sábado, 22 de enero de 2011

Blood and Thunder: The Epic Story of Kit Carson and the Conquest of the American West

Blood and Thunder: The Epic Story of Kit Carson and the Conquest of the American West (Anchor Books, 2007)
by Hampton Sides
USA, 2006

For a California boy with an unfortunately all too inadequate understanding of how the West was won and lost,  I thought Blood and Thunder was a solid, entertaining, and ultimately an entirely adequate introduction to a subject I hope to be spending some more time with over the course of the year.  Its many bibliographical suggestions should prove quite useful as well.  Using a biography of famed frontiersman/Indian fighter Christopher Houston "Kit" Carson (1809-1868) as the focal point of an ambitious three-pronged narrative also having to do with the U.S. war with Mexico and the U.S. military's often genocidal war on the American Indians, Sides brings the "Manifest Destiny" era to life with a measured account that manages to be very readable and nuanced despite the sprawling scale of the worlds-in-collision events under consideration.  While I'm tempted to complain that the 578-page chunkster is maybe a little too long for its own good in parts (like an overly chatty friend, the journalist Sides apparently never met an anecdote that he didn't like), I suppose that's a small price to pay for a work as sensitive to the costs of American expansionism on the continent as this one.  Perhaps because of my own pro-Mexican and Native American and anti-settler biases for this time period, though, I have to say that I often found myself less interested in Carson's remarkable life story than in what was going on around him.  Sides writes, for example, of an occasion in 1846 when the so-called Army of the West encountered a "vast herd of buffalo, easily a quarter million strong" near Pawnee Rock on the Santa Fe Trail--part of an overall buffalo population of "as many as 50 million [which] roamed the Great Plains at this time" (69).  In thinking about these astounding numbers--way greater than what I had remembered from reading about the senseless slaughter of the buffalo back in my high school days--it's naturally only a short hop, skip and a jump to thinking about the human population losses that also resulted from U.S. westward movement.  To give you just one small example, Sides later writes of the one out of every three Navajos who died in captivity at the first western reservation experiment at Bosque Redondo from 1863-1868 (481).  Whatever your feelings on whether these tradeoffs were necessary to bring about an eventual shopping mall culture in 20th and 21st century America, it's hard not to feel an ubi sunt moment for the eradication of an entire way of life out west even knowing the outcome of the story in advance.  (http://www.anchorbooks.com/)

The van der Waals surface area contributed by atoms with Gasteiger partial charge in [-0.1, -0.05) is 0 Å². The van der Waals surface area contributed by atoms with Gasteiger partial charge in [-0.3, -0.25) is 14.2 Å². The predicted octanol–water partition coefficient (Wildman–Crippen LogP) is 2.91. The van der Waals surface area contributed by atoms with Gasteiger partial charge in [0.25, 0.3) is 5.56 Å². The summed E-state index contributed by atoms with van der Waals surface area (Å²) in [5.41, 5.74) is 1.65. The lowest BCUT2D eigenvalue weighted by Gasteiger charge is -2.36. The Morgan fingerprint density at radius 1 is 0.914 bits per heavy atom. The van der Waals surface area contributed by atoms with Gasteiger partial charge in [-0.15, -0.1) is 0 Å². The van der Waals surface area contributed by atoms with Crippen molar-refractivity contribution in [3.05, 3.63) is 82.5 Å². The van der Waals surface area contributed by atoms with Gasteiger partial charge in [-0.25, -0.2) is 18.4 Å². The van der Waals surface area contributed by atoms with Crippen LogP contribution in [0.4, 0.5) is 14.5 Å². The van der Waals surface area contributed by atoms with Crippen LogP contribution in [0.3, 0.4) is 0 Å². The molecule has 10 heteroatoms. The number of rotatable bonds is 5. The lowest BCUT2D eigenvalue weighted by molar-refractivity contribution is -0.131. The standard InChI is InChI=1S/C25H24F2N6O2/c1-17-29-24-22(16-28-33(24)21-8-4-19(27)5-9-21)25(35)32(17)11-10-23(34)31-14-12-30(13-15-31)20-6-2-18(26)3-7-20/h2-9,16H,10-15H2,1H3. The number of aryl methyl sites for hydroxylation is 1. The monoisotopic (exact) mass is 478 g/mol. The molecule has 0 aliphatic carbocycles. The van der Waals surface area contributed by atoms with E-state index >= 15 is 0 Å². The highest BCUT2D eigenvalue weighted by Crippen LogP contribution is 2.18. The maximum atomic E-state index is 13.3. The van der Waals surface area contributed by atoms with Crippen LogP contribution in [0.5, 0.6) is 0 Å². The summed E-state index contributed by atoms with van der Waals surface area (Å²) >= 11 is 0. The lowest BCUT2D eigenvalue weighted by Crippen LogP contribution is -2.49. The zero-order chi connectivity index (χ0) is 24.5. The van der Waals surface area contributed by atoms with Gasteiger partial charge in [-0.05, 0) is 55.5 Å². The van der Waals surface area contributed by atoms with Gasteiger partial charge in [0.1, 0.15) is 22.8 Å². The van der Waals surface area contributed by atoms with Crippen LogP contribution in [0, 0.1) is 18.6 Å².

Hampton Sides

U.S. diplomacy in action: November 21, 1846
"The United States," [Col. Alexander Doniphan] began, "has taken military possession of New Mexico and her laws now extend over the whole territory.  The New Mexicans will be protected against violence and invasion, and their rights will be amply preserved.  But the United States is also anxious to enter into a treaty of peace and lasting friendship with you, her red children, the Navajos.  The same protection will be given to you that has been guaranteed the New Mexicans.  I come with ample powers to negotiate a permanent peace between you, the New Mexicans, and us.  If you refuse to treat on terms honorable to both parties, I am instructed to prosecute a war against you.  The United States makes no second treaty with the same people; she offers the olive branch, and if that is rejected, then she offers powder, bullet, and steel."
(Blood and Thunder, 189)

15 comentarios:

  1. I think Sides is a very entertaining writer. I loved the line: "As the forerunners of Western civilization, creeping up the river valleys and across the mountain passes, the trappers brought smallpox and typhoid, they brought guns and whiskey and venereal disease, they brought the puzzlement of money and the gleam of steel." (Hard to imagine writing "civilization" with no "[sic]" after it!) I also liked the attention to the Polk presidency. He's sort of a forgotten president but Sides got me quite interested in pursuing more info about him (and then I promptly forgot about it). I guess there's still a lot of controversy over Carson: was he actually trying to help protect the Native Americans, or was he complicit? The book argues the former, which is why one can see 50 million copies of it in Taos. But there have been a lot of critical reviews of this book by believers in the latter. It was a horrible situation, either way.

  2. Does the book talk much about the Hispanic civilization of the Southwest? Santa Fe was already an established city when the Pilgrims were just arriving in Massachusetts. It's really unfortunate that we get taught history from a British-centric perspective, which claims that the West was this empty space with only a few "primitive" tribes here and there.

  3. Hi Richard, what part of CA? Very quickly, I'd like to congratulate you on a fine post, in particular, a finely written post. You're one of two or maybe three bloggers who often make me feel, through no fault of your own, my own glaring defiencies as a cobbler together of letters and words. Cheers, K

  4. I'm from the southwest myself and share an interest in this history--thanks for the review, this book certainly catches my attention.

  5. I'm agreement with both you and Rhapsodyinbooks. I also meant to pursue more information about Pres. Polk as well and didn't.

    I also think Mr. Sides does go on a bit too long, but this book is well worth a read.

    It's a shame that this level of complexity and this type of moral ambiguity gets left out of the history books so often, because it's exactly what makes history so interesting.

  6. You probably have a full list from the bibliography, but I have a few recommendations, if you want them. Is the plan for the year relatively focused - Southwest, Native American, the frontier, or whatever - or more general - the West?